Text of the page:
Daring to share by Dawn Gibson-Winder

Jan 29, 2020

Welcome to my first recovery journey blog post. Each week I will be sharing my ups and downs and insights as I work through the Chrysalis Effect program. This week I write about some of the personality traits that can predispose someone to develop a chronic fatigue condition, and I discover how being an 'A'-Type personality has impacted my wellbeing and recovery.

"What do I write about?" I asked my friend, as I described my concerns about writing a regular blog feature for The Chrysalis Effect.

"Start where you are." She told me. "Yes, that's such good advice," I said.

"It's just that I have so many ideas, and none of them seem right, I really want it to be… Perfect." I sigh.

"Just imagine you're writing in your journal, it doesn't have to be perfect, it just needs to be you." She advised.

As we ended our conversation, I feel my body relax into an unfamiliar boost of confidence. 'Ok, I know how to journal', I think to myself. I've been doing it for over 30 years, I got my first diary when I was thirteen, and since then it's been; part therapy, part creativity. It has always been a way to process my thoughts and feelings, I find I heal and learn through telling my stories.

I was so honoured when asked to write for the chrysalis blog. I knew this was a fantastic community to be a part of, and by sharing what I'd discovered on my recovery journey, it could be helpful for others to know they were not alone.

CFS Myths  However, as soon as I said 'Yes' to this   opportunity to share my story with strangers,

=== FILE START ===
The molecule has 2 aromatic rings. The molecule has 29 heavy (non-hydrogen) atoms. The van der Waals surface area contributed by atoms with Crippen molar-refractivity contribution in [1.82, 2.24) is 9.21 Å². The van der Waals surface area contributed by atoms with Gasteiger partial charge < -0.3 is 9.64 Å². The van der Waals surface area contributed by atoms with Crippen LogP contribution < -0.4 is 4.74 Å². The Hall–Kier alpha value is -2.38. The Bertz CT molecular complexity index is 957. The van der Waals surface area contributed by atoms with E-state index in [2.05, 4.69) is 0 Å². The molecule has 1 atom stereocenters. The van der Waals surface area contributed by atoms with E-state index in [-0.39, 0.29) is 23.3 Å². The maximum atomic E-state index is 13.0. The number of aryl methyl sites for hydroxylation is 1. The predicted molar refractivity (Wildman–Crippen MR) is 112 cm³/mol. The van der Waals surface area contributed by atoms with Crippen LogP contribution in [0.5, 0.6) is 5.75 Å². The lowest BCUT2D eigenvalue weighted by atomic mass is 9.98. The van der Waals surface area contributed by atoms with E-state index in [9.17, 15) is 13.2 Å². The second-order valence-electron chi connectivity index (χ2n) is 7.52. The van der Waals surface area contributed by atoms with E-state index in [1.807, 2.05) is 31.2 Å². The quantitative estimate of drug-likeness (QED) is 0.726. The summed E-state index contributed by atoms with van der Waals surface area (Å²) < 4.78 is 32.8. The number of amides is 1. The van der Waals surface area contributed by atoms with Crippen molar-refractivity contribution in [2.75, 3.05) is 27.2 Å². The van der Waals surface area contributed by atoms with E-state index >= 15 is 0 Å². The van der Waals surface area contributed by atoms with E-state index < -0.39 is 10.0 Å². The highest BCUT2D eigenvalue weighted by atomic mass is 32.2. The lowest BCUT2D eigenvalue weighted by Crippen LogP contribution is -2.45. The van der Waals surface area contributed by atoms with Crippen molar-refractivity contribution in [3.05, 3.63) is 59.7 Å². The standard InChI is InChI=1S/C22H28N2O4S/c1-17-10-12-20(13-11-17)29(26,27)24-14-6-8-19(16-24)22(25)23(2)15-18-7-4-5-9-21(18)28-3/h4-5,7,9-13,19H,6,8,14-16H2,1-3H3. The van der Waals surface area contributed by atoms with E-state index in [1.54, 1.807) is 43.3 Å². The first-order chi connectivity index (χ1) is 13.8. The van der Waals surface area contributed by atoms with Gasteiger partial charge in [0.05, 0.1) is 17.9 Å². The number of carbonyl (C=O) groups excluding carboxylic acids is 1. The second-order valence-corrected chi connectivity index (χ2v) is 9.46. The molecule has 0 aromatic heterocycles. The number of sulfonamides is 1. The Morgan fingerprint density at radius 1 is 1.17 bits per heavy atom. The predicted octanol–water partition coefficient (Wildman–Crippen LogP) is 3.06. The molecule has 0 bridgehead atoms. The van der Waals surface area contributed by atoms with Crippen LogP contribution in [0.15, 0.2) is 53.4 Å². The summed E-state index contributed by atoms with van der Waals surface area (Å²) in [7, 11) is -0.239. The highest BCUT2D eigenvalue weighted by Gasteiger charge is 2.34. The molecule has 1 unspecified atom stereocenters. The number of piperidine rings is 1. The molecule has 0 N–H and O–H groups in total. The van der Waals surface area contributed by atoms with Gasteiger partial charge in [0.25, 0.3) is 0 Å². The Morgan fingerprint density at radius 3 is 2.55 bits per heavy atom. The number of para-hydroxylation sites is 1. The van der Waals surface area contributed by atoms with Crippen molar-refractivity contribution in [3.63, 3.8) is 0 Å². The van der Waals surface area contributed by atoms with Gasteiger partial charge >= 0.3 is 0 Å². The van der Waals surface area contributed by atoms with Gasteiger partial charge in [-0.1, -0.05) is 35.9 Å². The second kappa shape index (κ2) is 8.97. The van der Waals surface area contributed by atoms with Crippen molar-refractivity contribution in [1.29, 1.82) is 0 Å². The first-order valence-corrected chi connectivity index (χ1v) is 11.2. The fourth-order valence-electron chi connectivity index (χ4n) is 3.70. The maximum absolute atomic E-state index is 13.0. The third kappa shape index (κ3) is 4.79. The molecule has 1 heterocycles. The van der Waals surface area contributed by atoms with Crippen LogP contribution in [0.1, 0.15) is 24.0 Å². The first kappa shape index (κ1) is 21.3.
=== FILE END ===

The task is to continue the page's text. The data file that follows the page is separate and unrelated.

my inner gremlins came out to play, taking over all my excitement and optimism and
  turning it into overwhelm, fear and anxiety. I was three months into the
  Chrysalis programme and in Phase four of my recovery process, which is 'The  Internal
  Search' phase. It was at this point I started getting curious about what is going on and
  the underlying causes of the longterm fatigue and related symptoms that have kept me
  back from fulfilling my dreams.

I knew I had to dig deep and ask myself the questions that would enable me to piece together where my anxiety was coming from. I needed to find out what was holding me back from putting myself in the spotlight again. I began by looking back at the last time I wrote for a website, this was about ten years ago before my illness, and before I'd had kids.

At that time I was an 'expert' in my field, I had worked hard to create a strong, credible business and 'personal brand' around my persona; confidence; drive and passion.

This was the first time I would be sharing myself, baring my soul, my imperfections to the public on the internet, where what I say cannot be hidden away or taken back. Would I really be able to be vulnerable? I knew the answer, YES!

At that moment I realised something, that was if the last ten years have taught me anything, it's about living an authentic life. I've learned if we don't let our true selves be seen, we will pay the price.